The JCC Bomb-Threat Suspect Had a Client

Newly unsealed FBI documents suggest the Israeli arrested for sending the threats was selling his services for a fee.

A bomb threat was made at the Jewish Community Center in Louisville, Kentucky, in March 2017. (Bryan Woolston / Reuters )

A federal court has unsealed new documents in the case against an Israeli teenager, Michael Kadar, who has been accused of making at least 245 threatening calls to Jewish Community Centers and schools around the United States. According to the documents, Kadar advertised a “School Email Bomb Threat Service” on AlphaBay, an online marketplace for illicit goods and services that was shut down by the federal government in July. Authorities have identified an individual in California who allegedly ordered and paid for at least some of Kadar’s threats.

A newly unsealed search warrant alleges that Kadar charged $30 for an email bomb threat to a school, plus a $15 surcharge if the buyer wanted to frame someone for it. “There is no guarantee that the police will question or arrest the framed person,” Kadar allegedly wrote in his ad.

I just add the persons name to the email. In addition my experience of doing bomb threats putting someones name in the emailed threat will reduce the chance of the threat being successful. But it’s up to you if you would like me to frame someone.

Kadar charged double for a threatening email to a school district or multiple schools, but districts with more than 12 schools required a “custom listing.” He noted that he was available “almost 24/7 to make emails,” and he promised to refund non-successful threats.

Kadar got good reviews. One AlphaBay user wrote that the threats were “Amazing on time and on target. We got evacuated and got the day cut short.” Based on the date when the comment was posted, it appeared to refer to a threat made to Rancho Cotate High School in Rohnert Park, California, north of San Francisco.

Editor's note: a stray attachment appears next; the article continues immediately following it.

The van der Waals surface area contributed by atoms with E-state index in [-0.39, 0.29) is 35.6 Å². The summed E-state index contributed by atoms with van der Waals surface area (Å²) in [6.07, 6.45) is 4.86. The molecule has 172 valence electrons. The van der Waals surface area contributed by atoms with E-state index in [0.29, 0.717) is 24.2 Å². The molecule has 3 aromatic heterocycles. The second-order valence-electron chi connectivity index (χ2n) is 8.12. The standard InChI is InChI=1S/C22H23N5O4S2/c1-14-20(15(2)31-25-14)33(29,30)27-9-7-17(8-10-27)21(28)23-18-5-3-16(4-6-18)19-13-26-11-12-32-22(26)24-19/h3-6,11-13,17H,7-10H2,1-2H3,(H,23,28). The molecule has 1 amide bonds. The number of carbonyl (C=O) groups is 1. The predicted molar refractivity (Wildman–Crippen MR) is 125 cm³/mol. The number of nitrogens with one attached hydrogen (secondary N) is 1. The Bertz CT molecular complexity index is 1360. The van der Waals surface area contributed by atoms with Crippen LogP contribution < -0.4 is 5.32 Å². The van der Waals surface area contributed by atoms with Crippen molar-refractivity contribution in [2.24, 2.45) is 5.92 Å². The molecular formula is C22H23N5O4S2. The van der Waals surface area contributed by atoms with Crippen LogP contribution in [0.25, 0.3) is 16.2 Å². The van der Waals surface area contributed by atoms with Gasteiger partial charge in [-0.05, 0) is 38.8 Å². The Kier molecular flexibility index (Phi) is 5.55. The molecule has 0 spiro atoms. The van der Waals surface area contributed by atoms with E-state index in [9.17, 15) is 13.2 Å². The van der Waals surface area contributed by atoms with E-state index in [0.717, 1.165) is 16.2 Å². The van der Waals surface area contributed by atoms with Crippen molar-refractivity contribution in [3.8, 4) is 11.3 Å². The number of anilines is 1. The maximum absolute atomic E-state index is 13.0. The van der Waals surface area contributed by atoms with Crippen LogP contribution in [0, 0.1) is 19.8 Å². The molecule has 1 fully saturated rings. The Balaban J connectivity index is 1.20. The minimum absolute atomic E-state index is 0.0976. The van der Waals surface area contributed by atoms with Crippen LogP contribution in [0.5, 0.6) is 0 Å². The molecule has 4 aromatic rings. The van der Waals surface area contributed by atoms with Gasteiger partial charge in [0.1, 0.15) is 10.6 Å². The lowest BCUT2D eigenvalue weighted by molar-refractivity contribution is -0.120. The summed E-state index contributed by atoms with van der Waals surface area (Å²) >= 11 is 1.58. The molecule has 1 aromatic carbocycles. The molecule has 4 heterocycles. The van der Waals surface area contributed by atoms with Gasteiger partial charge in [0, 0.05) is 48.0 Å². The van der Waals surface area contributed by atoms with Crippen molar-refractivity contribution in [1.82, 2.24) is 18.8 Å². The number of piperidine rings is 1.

The Justice Department seized AlphaBay in late July—Attorney General Jeff Sessions called it “the largest dark net marketplace in history.” The documents in the Kadar case suggest that authorities had been tracking AlphaBay for a while: The search-warrant application alludes to screenshots of Kadar’s activity on the marketplace taken in mid-March.

It’s possible that the information discovered in the Kadar case contributed to the AlphaBay investigation. The Kadar documents were unsealed on July 19, the day before the Justice Department announced that AlphaBay had been shut down. Previously, the search warrant had been sealed because it was “relevant to an ongoing investigation into the criminal organizations as not all of the targets of this investigation will be searched at this time.” The search warrant and related legal documents were unsealed because the FBI and local authorities in California may need them to pursue criminal charges against the suspected buyer or buyers, or they may eventually be producible in the discovery phase of a criminal proceeding. The filings were first publicly flagged by Seamus Hughes, the deputy director of the Program on Extremism at George Washington University.

When Kadar was arrested in late March, members of the Jewish Community were shocked that an Israeli teenager appeared to responsible for many of the bomb threats that had forced Jewish Community Centers and schools to repeatedly evacuate their buildings last winter. Authorities arrested another suspect, Juan Thompson, in connection with some of the threats, but he appeared to make only a handful of the calls and was allegedly attempting to get revenge on an ex-girlfriend. The new documents suggest that even more people may have been involved as buyers—but how many, who, and why they did it are all not yet clear, and the document does not specifically state that any of the threats to Jewish institutions were issued at the behest of clients. So far, the investigation has led to a surprising pair of suspects. It’s not clear what kind of person will emerge as a suspect next.